- wind direction, velocity and gusts;
- atmospheric pressure;
- sea wave parameters;
- current direction and velocity on the surface and at specific depths;
- air and water temperature.
The data is displayed on a console in MCC. The system allows to archive the data for further processing, systematization and statistics.
Tankers are loaded from single point moorings (SPMs), the most advanced technology used today in 39 ports around the globe. The SPMs are located within Russian territorial waters in the Black Sea, about 17 km west of the entrance into the Cemesskaya Bay and about 5 km offshore. The SPMs are anchored buoys each of which is affixed to the sea floor with six caisson anchors.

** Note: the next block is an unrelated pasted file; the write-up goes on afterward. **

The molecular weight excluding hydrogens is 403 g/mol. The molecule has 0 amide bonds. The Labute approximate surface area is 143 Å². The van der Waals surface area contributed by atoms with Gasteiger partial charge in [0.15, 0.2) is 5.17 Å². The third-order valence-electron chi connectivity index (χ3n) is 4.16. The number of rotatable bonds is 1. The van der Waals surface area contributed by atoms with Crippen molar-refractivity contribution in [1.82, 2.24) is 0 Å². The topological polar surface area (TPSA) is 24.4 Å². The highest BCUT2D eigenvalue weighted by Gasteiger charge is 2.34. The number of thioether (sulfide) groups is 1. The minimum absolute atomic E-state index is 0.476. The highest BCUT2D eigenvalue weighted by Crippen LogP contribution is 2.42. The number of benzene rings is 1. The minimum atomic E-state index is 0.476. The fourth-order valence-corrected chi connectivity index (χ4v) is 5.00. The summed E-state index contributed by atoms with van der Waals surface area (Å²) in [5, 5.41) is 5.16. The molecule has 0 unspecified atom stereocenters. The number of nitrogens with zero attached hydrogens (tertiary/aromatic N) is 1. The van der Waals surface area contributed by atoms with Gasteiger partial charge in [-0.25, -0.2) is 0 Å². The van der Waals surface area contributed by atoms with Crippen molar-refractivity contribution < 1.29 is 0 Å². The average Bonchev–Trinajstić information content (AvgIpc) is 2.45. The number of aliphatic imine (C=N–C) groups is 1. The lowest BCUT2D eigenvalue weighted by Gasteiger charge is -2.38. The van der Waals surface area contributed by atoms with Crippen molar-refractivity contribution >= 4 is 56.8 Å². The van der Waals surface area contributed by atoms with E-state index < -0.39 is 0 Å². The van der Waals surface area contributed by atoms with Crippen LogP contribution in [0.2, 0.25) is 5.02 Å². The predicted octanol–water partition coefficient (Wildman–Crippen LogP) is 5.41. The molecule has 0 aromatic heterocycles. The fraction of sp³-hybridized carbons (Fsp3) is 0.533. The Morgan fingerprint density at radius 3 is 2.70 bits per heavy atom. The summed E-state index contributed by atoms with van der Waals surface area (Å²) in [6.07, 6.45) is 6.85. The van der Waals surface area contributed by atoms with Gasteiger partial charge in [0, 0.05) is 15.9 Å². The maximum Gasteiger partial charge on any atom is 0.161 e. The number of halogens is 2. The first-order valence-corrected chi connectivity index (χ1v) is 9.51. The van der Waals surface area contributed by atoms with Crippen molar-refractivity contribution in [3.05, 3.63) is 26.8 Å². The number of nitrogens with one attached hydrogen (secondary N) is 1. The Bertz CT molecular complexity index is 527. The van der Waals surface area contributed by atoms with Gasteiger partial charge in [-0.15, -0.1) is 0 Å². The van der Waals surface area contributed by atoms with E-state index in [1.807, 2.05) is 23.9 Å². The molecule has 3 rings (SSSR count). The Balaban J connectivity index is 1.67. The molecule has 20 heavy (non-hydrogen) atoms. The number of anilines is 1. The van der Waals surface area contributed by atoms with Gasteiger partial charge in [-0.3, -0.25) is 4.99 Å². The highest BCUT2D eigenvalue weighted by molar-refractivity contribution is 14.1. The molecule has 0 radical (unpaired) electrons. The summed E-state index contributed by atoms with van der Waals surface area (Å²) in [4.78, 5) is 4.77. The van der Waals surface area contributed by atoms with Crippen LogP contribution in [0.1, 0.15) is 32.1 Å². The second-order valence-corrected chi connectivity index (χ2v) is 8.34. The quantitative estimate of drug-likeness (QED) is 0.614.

The SPMs are designed and built to withstand a 100 year storm and can be used to moor a dual hull tanker loading up to 300,000 tons of oil
Tanker movement is tracked in real mode on an electronic navigation map. A mooring master continuously monitors a tanker approaching an SPM, the distance to the SPM, the direction and the speed the vessel is nearing the single point mooring at and also its angular velocity. All these elements are shown on the pilot’s computer screen as vectors and numbers overlaid over the electronic navigation map.
This way oil loading from single point moorings ensures a higher level of safety than fixed piers: a moored tanker turns around an SPM like a wind vane when driven by the wind and the current, rather than pushing into the SPM, which allows loading operations to be performed in more severe weather conditions and also simplifies and reduces the time taken by mooring operations.
Key system functions:
- automatic ship identification;